In the run-up to spiked’s next Parliamentary Debate, Celebrating Consumer Choice: Standing Up for Shopping in the 21st Century, we thought it was an opportune moment to survey all the terrible things that greens, health wonks and pop psychologists have blamed on consumerism.
Having access to an ever-expanding range of consumer products, foods, services and so on is apparently making our children into heartless little shits, according to London-based psychotherapist Graham Music. In an interview in the Toronto Globe and Mail, Music is alarmed at ‘the rise of callous, selfish behaviour’. Music claims: ‘Research shows that people who care more about status symbols, what they look like or being famous, have more mental-health problems, and if you are exposed to those values, you are more likely to become unhappy. People who place greater value on being with the people they care about and doing things they believe in, tend to be healthier, both physically and mentally. But consumerism is addictive… Once self-interest wins, it’s hard to get the other side back.’ Because, of course, people in the past were so much nicer in conditions of scarcity. Nothing bad ever happened then…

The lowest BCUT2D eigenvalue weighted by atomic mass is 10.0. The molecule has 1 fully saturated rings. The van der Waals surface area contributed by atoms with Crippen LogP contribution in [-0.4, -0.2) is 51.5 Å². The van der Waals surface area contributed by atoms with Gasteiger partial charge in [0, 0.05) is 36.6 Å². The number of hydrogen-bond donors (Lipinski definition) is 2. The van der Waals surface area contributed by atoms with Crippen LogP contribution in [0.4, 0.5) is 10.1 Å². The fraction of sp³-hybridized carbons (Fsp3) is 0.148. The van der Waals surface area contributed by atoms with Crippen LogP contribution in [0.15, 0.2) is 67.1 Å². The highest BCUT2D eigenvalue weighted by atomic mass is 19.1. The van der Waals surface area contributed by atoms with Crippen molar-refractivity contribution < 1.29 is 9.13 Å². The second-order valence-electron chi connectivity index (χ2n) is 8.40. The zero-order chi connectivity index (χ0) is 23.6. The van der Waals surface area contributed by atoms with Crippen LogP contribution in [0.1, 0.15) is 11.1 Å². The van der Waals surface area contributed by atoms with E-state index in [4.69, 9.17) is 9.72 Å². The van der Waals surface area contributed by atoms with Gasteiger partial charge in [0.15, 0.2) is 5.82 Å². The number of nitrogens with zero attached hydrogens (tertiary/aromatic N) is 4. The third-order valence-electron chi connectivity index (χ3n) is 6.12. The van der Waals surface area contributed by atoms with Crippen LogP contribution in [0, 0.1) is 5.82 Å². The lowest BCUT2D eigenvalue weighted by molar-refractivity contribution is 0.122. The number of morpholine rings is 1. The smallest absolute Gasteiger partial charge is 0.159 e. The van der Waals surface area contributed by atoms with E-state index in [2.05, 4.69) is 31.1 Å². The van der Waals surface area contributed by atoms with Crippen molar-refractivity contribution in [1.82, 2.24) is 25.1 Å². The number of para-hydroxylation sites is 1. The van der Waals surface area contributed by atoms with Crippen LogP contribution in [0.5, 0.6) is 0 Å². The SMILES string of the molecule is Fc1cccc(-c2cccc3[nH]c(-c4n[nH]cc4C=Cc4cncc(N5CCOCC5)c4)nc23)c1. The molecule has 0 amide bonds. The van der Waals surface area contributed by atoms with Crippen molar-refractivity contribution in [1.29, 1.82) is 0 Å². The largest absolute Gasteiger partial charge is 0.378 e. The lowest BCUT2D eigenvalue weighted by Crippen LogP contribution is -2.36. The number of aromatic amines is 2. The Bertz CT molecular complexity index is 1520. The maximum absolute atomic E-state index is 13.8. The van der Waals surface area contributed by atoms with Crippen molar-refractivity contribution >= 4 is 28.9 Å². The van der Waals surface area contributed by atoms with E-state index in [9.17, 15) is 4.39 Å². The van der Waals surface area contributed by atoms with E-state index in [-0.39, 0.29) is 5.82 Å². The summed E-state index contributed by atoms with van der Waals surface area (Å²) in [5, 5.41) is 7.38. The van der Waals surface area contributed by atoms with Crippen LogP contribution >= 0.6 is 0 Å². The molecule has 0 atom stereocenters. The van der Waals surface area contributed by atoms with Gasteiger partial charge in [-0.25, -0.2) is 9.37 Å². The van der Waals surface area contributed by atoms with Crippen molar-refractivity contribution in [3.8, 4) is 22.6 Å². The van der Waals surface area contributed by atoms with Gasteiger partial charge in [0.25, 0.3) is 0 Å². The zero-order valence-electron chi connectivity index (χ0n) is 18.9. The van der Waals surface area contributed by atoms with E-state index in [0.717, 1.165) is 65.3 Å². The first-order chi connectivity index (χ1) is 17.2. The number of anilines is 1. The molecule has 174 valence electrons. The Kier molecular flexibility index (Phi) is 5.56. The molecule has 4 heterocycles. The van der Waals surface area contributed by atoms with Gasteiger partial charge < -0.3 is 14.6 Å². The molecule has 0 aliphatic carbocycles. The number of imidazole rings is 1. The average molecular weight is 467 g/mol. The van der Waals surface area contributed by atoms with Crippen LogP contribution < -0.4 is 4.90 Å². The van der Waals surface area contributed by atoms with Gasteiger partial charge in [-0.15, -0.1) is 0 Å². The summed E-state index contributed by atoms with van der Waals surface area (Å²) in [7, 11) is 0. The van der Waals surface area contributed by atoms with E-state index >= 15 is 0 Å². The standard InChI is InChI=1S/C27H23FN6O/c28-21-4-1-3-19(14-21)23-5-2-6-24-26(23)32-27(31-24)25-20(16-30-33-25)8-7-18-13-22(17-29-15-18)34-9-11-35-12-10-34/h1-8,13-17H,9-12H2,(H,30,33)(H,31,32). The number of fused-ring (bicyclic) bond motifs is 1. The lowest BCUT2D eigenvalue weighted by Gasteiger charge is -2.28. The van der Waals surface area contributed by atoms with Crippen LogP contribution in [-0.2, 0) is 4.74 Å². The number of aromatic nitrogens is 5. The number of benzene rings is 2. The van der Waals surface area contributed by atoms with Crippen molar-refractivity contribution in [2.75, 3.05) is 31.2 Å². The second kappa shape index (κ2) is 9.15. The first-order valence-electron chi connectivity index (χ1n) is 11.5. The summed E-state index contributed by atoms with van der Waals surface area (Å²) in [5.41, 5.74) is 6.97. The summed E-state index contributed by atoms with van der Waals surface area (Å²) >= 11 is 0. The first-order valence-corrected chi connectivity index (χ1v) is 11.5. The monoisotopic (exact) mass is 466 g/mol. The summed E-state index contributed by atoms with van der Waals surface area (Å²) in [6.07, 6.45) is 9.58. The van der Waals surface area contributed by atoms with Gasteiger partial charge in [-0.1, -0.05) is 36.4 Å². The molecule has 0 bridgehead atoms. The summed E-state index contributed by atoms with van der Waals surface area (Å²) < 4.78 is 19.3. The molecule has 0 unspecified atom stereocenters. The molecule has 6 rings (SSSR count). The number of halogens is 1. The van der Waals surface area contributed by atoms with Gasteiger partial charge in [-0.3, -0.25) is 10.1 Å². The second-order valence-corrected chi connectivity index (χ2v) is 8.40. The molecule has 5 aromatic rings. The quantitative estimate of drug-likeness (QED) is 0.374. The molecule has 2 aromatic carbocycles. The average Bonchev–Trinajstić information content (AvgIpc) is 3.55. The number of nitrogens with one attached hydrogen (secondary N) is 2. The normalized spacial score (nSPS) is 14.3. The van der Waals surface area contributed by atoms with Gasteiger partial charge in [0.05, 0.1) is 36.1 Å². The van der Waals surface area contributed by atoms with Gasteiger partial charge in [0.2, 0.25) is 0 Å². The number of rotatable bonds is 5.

There are two reasons why consumerism can play a role in obesity, apparently. According to one finance blogger, ‘consumerism can result in extra work hours, which results in eating out more, bringing home fast food, or making those quick meals that are in your freezer’. Moreover, ‘stress plays a huge factor in obesity; it can slow down your metabolism or make you want to overeat. Both of these factors probably have played a huge role in the fact that obesity has become a sort of epidemic in our country.’ Or it could be that after a long working day, fast food and convenience meals are a great relief from having to shop for ingredients and cook a meal from scratch – and that obesity is a more complex issue than eating ready meals.